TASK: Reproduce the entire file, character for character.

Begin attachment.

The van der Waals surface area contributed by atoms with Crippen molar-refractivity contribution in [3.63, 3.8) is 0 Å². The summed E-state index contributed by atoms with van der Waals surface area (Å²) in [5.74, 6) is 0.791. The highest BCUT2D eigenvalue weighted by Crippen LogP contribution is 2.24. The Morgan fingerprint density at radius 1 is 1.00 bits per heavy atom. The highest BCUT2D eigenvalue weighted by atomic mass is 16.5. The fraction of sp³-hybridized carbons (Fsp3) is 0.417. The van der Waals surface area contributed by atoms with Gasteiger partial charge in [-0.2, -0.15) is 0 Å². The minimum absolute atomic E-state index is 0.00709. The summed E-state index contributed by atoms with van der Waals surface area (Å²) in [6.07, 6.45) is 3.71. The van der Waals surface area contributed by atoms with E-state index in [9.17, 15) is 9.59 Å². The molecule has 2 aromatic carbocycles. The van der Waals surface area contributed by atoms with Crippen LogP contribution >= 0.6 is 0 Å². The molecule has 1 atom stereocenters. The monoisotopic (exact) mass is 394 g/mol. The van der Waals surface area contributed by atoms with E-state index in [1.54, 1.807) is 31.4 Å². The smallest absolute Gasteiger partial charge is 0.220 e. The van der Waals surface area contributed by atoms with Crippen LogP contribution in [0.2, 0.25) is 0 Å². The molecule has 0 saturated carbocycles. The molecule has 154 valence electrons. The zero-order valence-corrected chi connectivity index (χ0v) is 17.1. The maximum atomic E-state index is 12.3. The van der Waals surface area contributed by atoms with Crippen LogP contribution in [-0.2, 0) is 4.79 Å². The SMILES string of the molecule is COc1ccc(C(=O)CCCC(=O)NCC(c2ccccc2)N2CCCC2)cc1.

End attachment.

The van der Waals surface area contributed by atoms with Crippen molar-refractivity contribution in [3.63, 3.8) is 0 Å². The summed E-state index contributed by atoms with van der Waals surface area (Å²) in [5.74, 6) is 0.791. The highest BCUT2D eigenvalue weighted by Crippen LogP contribution is 2.24. The Morgan fingerprint density at radius 1 is 1.00 bits per heavy atom. The highest BCUT2D eigenvalue weighted by atomic mass is 16.5. The fraction of sp³-hybridized carbons (Fsp3) is 0.417. The van der Waals surface area contributed by atoms with Gasteiger partial charge in [-0.2, -0.15) is 0 Å². The minimum absolute atomic E-state index is 0.00709. The summed E-state index contributed by atoms with van der Waals surface area (Å²) in [6.07, 6.45) is 3.71. The van der Waals surface area contributed by atoms with E-state index in [9.17, 15) is 9.59 Å². The molecule has 2 aromatic carbocycles. The van der Waals surface area contributed by atoms with Crippen LogP contribution >= 0.6 is 0 Å². The molecule has 1 atom stereocenters. The monoisotopic (exact) mass is 394 g/mol. The van der Waals surface area contributed by atoms with E-state index in [1.54, 1.807) is 31.4 Å². The smallest absolute Gasteiger partial charge is 0.220 e. The van der Waals surface area contributed by atoms with Crippen LogP contribution in [0.2, 0.25) is 0 Å². The molecule has 0 saturated carbocycles. The molecule has 154 valence electrons. The zero-order valence-corrected chi connectivity index (χ0v) is 17.1. The maximum atomic E-state index is 12.3. The van der Waals surface area contributed by atoms with Crippen LogP contribution in [-0.2, 0) is 4.79 Å². The SMILES string of the molecule is COc1ccc(C(=O)CCCC(=O)NCC(c2ccccc2)N2CCCC2)cc1.